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The Bee Sting Pain Index

By Magdeline Lum

A PhD student has subjected himself to repeated bee stings over 38 days to compare the most painful places to be stung.

Research published in PeerJ has produced the first preliminary bee sting pain index to compare the severity of pain between sting sites. PhD candidate Michael Smith of Cornell University subjected himself to bee stings over 38 days to compile the index.

Pain can be difficult to measure as it is a subjective experience. However, a study carried out by entomologist Justin Schmidt had previously created a scale comparing the pain delivered by different stinging insects. This scale is known today as the Schmidt Sting Pain Index, and is accompanied with descriptions of the pain delivered.

The limitation of this index is that it does not compare how the pain delivered varies between sites. Some body parts are more sensitive to sensation than others, and Smith’s new study aimed to shed light on this.

Smith was methodical in his approach and recording of the study. Bees were collected “haphazardly with forceps” before they were pressed against one of the 25 predetermined test sites. The stinger was left in the sting site for a minute before removing it, and the pain was rated on a scale of between 1 and 10. To strengthen the rigour of the results, Smith’s records of pain for each site were kept hidden during repeated trials.

The application of stings was recorded with descriptions like: “Some locations required the use of a mirror and an erect posture during stinging (e.g., buttocks)”.

Cornell University’s ethical considerations were also met, as were the Helsinki Declaration of 1975 which provides a set of ethical principles surrounding human experimentation. “Cornell University’s Human Research Protection Program does not have a policy regarding researcher self-experimentation, so this research was not subject to review from their offices. The methods do not conflict with the Helsinki Declaration of 1975, revised in 1983. The author was the only person stung, was aware of all associated risks therein, gave his consent, and is aware that these results will be made public.”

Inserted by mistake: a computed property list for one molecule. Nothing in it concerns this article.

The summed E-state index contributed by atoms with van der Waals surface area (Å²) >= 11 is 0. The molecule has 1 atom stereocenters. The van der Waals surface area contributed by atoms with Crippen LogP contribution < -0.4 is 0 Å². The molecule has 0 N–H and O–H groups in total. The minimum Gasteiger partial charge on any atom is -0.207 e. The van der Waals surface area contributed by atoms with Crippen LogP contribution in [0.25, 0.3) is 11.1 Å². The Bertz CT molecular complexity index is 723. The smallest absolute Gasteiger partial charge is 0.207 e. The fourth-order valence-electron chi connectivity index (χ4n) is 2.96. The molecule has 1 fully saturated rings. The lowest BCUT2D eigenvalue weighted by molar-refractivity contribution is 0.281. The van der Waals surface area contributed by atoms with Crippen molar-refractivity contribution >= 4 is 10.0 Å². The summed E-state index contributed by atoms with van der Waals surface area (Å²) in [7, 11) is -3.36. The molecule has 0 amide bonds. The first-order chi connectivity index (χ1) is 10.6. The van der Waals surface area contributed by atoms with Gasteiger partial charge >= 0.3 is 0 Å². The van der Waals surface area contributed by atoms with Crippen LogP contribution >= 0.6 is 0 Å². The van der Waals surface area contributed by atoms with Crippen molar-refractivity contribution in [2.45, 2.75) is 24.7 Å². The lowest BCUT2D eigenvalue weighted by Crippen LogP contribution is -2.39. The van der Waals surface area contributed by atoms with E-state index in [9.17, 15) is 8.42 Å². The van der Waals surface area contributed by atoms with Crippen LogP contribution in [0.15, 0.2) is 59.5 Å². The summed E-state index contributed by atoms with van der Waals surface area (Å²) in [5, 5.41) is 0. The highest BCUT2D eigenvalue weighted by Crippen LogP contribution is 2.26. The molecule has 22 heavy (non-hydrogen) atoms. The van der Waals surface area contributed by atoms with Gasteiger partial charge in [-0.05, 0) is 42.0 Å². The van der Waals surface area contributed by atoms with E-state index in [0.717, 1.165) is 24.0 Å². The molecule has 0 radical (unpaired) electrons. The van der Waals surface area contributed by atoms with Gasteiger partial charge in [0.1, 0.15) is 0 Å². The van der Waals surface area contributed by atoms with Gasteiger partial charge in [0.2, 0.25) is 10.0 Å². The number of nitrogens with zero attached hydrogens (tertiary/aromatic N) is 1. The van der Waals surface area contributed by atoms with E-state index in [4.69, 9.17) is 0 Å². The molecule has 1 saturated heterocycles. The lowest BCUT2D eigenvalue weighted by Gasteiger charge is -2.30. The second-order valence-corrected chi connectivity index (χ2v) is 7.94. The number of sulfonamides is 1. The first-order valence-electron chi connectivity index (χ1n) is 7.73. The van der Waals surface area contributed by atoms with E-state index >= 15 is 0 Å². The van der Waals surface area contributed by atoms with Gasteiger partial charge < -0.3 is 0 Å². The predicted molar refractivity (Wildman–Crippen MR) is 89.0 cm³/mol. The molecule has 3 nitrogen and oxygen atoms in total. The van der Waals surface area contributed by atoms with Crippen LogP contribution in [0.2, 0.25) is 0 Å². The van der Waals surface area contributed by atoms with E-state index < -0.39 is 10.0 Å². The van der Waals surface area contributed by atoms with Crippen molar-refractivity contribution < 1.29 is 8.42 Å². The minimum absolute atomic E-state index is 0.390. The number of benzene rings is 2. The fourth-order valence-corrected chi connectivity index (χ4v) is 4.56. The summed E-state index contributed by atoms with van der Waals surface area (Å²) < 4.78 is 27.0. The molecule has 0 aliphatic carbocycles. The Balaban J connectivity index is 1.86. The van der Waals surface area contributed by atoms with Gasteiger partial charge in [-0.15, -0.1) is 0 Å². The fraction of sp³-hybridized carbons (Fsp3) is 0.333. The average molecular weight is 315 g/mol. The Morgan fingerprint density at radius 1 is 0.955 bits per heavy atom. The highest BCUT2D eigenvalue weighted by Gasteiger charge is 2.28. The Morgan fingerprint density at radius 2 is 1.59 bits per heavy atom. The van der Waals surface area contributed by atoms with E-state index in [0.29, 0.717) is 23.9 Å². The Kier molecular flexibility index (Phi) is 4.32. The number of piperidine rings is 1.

Smith found that the three most painful sting locations were the nostril, the upper lip and the penis shaft, with average pain scores of 9, 8.7 and 7.3, respectively. Stings to the nostril were

described as “especially violent, immediately inducing sneezing, tears and a copious flow of mucus”. Smith contemplated that the copious flow of mucous may be a response to prevent further attack to the area during a normal stinging event.

The three least painful places to be stung by a bee were the skull, the tip of the middle toe and the upper arm, all scoring 2.3. Smith surmised that the sting depth may be a factor.

Skin is thinnest on the genitals followed by the face. Smith also considered that the nose and lips are orifices and may have lower pain thresholds as a protection mechanism for the human body.

Smith points out that his study cannot be generalised for the wider population as its sample size of one person does not allow for this. He concludes: “It is possible that if other people were tested, they would not rank the painfulness of the stings in the same way, or perceive pain similarly by location. Although these findings cannot be generalized, they are still interesting.”